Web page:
Banknotes of the Australian pound were first issued by numerous private banks in Australia, starting with the Bank of New South Wales in 1817. Acceptance of private bank notes was not made compulsory by legal tender laws but they were widely used and accepted. The Queensland government issued treasury notes (1866–1869) and banknotes (1893–1910) which were legal tender in Queensland. The New South Wales government issued a limited series of Treasury Notes in 1893. The Commonwealth government passed an Act in 1910 which prohibited the issue of banknotes by private banks, and established Commonwealth powers to issue, re-issue, and cancel Australian notes. These notes were initially issued by the Australian Treasury, and then by the Commonwealth Bank from 1920. The Australian pound was replaced by the Australian dollar in 1966.
This note, denominated five pounds, is part of the 1924 series.
Religion saved by Spain is an oil on canvas painting produced between 1572 and 1575 by the Venetian school artist Titian, commemorating the Battle of Lepanto. It is an allegory, portraying Spain as a woman in a dramatic landscape, wielding a shield and spear. The Turkish threat is shown by a man wearing a turban in a chariot with two horses on the sea. Christianity is depicted as a woman falling on her knees, threatened not only by the Turks but also by Protestantism, represented by snakes. The painting now hangs in the Prado Museum in Madrid.Painting: Titian
C/2014 Q2 (Lovejoy) is a long-period comet discovered in 2014 by Australian astronomer Terry Lovejoy using a 0.2-meter (8 in) Schmidt–Cassegrain telescope. It was discovered at apparent magnitude 15 in the southern constellation of Puppis, and is the fifth comet discovered by Lovejoy. Its blue-green glow is the result of organic molecules and water released by the comet fluorescing under the harsh UV and optical light of the sun as it passes through space.Photograph: John Vermette
Ho Chi Minh City, also known by its former name of Saigon, is a city in Vietnam. With a municipal population of over 8.4 million, and a metropolitan area of around 12 million people, it is the largest city in the country. The earliest settlement in the area was a Funan temple, founded in the 4th century AD. A settlement called Baigaur, part of the Cham Empire, was established on the site in the 11th century and renamed to Prey Nokor when the empire was invaded by the Khmer people. The Khmer king began allowing Vietnamese people to live in the city from 1623, and it became a Vietnamese city under the leadership of Nguyễn Hữu Cảnh in 1698. Initially called Gia Dinh, the Vietnamese city became Saigon in the 18th century. The city was part of the French Empire from 1862 and after World War II became capital of the state of South Vietnam. The city was taken over by North Vietnam in 1975, an event which ended the Vietnam War.Photograph: Diego Delso
Rosa Bonheur (1822–1899) was a French artist, painter of animals, and sculptor, known for her artistic realism. Born in Bordeaux into a family of artists, she moved to Paris at the age of six. Spending much of her time drawing from an early age, Bonheur had a difficult childhood and was expelled from several schools, eventually being trained as a painter by her father. A French government commission led to Bonheur's first great success, Ploughing in the Nivernais, exhibited in 1849. In 1855 she completed The Horse Fair, which is regarded as her most famous work.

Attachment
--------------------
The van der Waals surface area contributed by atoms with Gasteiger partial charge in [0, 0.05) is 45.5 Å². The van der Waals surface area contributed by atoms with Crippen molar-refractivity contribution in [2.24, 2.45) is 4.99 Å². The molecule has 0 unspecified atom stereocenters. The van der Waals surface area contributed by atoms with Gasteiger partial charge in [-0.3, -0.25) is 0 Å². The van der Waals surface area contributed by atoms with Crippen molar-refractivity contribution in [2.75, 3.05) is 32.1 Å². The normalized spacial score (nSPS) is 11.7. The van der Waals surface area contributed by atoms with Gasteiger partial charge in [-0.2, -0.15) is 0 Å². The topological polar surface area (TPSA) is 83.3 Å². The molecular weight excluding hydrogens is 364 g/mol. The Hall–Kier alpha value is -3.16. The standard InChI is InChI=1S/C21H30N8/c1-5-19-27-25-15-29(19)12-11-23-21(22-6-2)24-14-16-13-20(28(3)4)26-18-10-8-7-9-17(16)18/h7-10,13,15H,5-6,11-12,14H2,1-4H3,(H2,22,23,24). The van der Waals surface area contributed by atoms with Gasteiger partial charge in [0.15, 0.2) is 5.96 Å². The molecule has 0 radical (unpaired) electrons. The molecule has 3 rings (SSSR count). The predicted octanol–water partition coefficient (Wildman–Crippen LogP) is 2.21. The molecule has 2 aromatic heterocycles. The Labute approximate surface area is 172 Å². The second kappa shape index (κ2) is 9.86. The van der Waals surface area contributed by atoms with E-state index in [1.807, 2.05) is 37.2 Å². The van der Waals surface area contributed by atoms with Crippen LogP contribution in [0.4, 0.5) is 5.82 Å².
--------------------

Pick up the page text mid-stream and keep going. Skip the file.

Embryonic stem cells are pluripotent cells derived from the embryo of humans and other animals during the blastocyst stage of development, before implantation. In human embryos this stage is reached 4–5 days after fertilization, at which time they consist of 50–150 cells. The cells are the subject of considerable research into potential therapeutic use, including the treatment of diabetes and heart disease. They are also studied for clinical therapies, models of genetic disorders, and cellular/DNA repair. However, adverse effects in the research and clinical processes such as tumours and unwanted immune responses have been reported. Isolating the inner cell mass results in destruction of the blastocyst, a process which raises ethical issues, including whether or not embryos at the pre-implantation stage should have the same moral considerations as embryos in the post-implantation stage of development.Photograph: Ryddragyn
World War I was a global war originating in Europe that lasted from 28 July 1914 to 11 November 1918. More than 70 million military personnel participated, making it one of the largest wars in history. An estimated nine million combatants and seven million civilians died as a direct result of the war with losses exacerbated by technological developments and the tactical stalemate caused by trench warfare(pictured). The war is also considered a contributory factor in a number of genocides and the 1918 influenza epidemic, which caused between 50 and 100 million deaths worldwide. Unresolved rivalries at the end of the conflict contributed to the outbreak of World War II about twenty years later.Photograph: Lt. J. W. Brooke
The rock hyrax (Procavia capensis), also known as the dassie, is one of four living species of the order Hyracoidea, and the only living species in its genus. Like all hyraxes, it is a medium-sized terrestrial mammal between 4 kilograms (9 lb) and 5 kilograms (11 lb) in mass, with short ears and tail. The rock hyrax is found across Africa and the Middle East, at elevations up to 4,200 metres (13,800 ft). It resides in habitats with rock crevices which it uses to escape from predators. Along with the other hyrax species and the manatee, these are the animals most closely related to the elephant.Photograph: Charles J. Sharp